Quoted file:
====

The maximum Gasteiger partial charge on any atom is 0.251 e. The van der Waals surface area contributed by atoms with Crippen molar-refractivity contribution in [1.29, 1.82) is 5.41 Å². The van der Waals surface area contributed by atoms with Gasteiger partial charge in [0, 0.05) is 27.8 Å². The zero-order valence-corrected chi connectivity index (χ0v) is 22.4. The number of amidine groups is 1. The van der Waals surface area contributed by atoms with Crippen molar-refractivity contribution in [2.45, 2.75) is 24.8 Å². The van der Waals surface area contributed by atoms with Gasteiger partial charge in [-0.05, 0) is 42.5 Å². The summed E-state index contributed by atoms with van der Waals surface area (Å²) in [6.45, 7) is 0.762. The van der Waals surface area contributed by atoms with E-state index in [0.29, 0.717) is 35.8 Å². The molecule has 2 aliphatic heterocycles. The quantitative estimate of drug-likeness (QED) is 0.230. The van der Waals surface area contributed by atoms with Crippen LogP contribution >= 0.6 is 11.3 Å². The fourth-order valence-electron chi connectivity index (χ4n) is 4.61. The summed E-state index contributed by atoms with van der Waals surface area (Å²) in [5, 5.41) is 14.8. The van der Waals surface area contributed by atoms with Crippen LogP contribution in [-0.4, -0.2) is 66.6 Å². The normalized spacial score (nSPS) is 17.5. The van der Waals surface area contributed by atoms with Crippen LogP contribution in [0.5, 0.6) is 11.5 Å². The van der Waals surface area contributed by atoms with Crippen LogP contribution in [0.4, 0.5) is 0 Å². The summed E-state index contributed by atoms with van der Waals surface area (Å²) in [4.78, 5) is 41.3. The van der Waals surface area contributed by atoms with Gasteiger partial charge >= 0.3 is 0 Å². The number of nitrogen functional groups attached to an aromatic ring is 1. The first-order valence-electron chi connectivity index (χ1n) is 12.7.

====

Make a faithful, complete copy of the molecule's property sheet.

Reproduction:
The maximum Gasteiger partial charge on any atom is 0.251 e. The van der Waals surface area contributed by atoms with Crippen molar-refractivity contribution in [1.29, 1.82) is 5.41 Å². The van der Waals surface area contributed by atoms with Gasteiger partial charge in [0, 0.05) is 27.8 Å². The zero-order valence-corrected chi connectivity index (χ0v) is 22.4. The number of amidine groups is 1. The van der Waals surface area contributed by atoms with Crippen molar-refractivity contribution in [2.45, 2.75) is 24.8 Å². The van der Waals surface area contributed by atoms with Gasteiger partial charge in [-0.05, 0) is 42.5 Å². The summed E-state index contributed by atoms with van der Waals surface area (Å²) in [6.45, 7) is 0.762. The van der Waals surface area contributed by atoms with E-state index in [0.29, 0.717) is 35.8 Å². The molecule has 2 aliphatic heterocycles. The quantitative estimate of drug-likeness (QED) is 0.230. The van der Waals surface area contributed by atoms with Crippen LogP contribution >= 0.6 is 11.3 Å². The fourth-order valence-electron chi connectivity index (χ4n) is 4.61. The summed E-state index contributed by atoms with van der Waals surface area (Å²) in [5, 5.41) is 14.8. The van der Waals surface area contributed by atoms with Crippen LogP contribution in [-0.4, -0.2) is 66.6 Å². The normalized spacial score (nSPS) is 17.5. The van der Waals surface area contributed by atoms with Crippen LogP contribution in [0.5, 0.6) is 11.5 Å². The van der Waals surface area contributed by atoms with Crippen LogP contribution in [0.4, 0.5) is 0 Å². The summed E-state index contributed by atoms with van der Waals surface area (Å²) in [4.78, 5) is 41.3. The van der Waals surface area contributed by atoms with Gasteiger partial charge >= 0.3 is 0 Å². The number of nitrogen functional groups attached to an aromatic ring is 1. The first-order valence-electron chi connectivity index (χ1n) is 12.7.